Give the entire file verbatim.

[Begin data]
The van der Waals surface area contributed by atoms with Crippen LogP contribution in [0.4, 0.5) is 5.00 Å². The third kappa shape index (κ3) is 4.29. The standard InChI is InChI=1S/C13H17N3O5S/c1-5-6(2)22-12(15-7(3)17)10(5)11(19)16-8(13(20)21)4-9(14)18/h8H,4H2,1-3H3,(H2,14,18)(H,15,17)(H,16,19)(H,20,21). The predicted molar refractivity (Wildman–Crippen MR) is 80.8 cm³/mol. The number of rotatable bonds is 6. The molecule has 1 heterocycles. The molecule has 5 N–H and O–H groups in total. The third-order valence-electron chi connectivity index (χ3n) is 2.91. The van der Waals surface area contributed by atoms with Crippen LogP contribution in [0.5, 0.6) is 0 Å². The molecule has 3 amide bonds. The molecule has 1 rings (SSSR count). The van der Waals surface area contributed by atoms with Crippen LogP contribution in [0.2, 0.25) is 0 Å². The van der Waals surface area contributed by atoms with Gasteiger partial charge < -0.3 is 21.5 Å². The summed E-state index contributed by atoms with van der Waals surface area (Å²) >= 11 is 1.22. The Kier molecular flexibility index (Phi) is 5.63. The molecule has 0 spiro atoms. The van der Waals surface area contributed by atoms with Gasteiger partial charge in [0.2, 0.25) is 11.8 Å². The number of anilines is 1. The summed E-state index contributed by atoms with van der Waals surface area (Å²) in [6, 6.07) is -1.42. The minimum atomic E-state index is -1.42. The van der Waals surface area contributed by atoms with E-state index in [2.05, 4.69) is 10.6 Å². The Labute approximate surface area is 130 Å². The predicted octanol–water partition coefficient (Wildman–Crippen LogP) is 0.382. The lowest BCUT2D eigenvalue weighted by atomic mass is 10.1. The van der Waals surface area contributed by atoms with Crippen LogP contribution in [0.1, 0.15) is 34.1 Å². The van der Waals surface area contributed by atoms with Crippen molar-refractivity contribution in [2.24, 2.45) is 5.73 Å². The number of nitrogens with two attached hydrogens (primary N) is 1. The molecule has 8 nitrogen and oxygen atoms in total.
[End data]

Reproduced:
The van der Waals surface area contributed by atoms with Crippen LogP contribution in [0.4, 0.5) is 5.00 Å². The third kappa shape index (κ3) is 4.29. The standard InChI is InChI=1S/C13H17N3O5S/c1-5-6(2)22-12(15-7(3)17)10(5)11(19)16-8(13(20)21)4-9(14)18/h8H,4H2,1-3H3,(H2,14,18)(H,15,17)(H,16,19)(H,20,21). The predicted molar refractivity (Wildman–Crippen MR) is 80.8 cm³/mol. The number of rotatable bonds is 6. The molecule has 1 heterocycles. The molecule has 5 N–H and O–H groups in total. The third-order valence-electron chi connectivity index (χ3n) is 2.91. The van der Waals surface area contributed by atoms with Crippen LogP contribution in [0.5, 0.6) is 0 Å². The molecule has 3 amide bonds. The molecule has 1 rings (SSSR count). The van der Waals surface area contributed by atoms with Crippen LogP contribution in [0.2, 0.25) is 0 Å². The van der Waals surface area contributed by atoms with Gasteiger partial charge < -0.3 is 21.5 Å². The summed E-state index contributed by atoms with van der Waals surface area (Å²) >= 11 is 1.22. The Kier molecular flexibility index (Phi) is 5.63. The molecule has 0 spiro atoms. The van der Waals surface area contributed by atoms with Gasteiger partial charge in [0.2, 0.25) is 11.8 Å². The number of anilines is 1. The summed E-state index contributed by atoms with van der Waals surface area (Å²) in [6, 6.07) is -1.42. The minimum atomic E-state index is -1.42. The van der Waals surface area contributed by atoms with E-state index in [2.05, 4.69) is 10.6 Å². The Labute approximate surface area is 130 Å². The predicted octanol–water partition coefficient (Wildman–Crippen LogP) is 0.382. The lowest BCUT2D eigenvalue weighted by atomic mass is 10.1. The van der Waals surface area contributed by atoms with Crippen LogP contribution in [0.1, 0.15) is 34.1 Å². The van der Waals surface area contributed by atoms with Crippen molar-refractivity contribution in [2.24, 2.45) is 5.73 Å². The number of nitrogens with two attached hydrogens (primary N) is 1. The molecule has 8 nitrogen and oxygen atoms in total.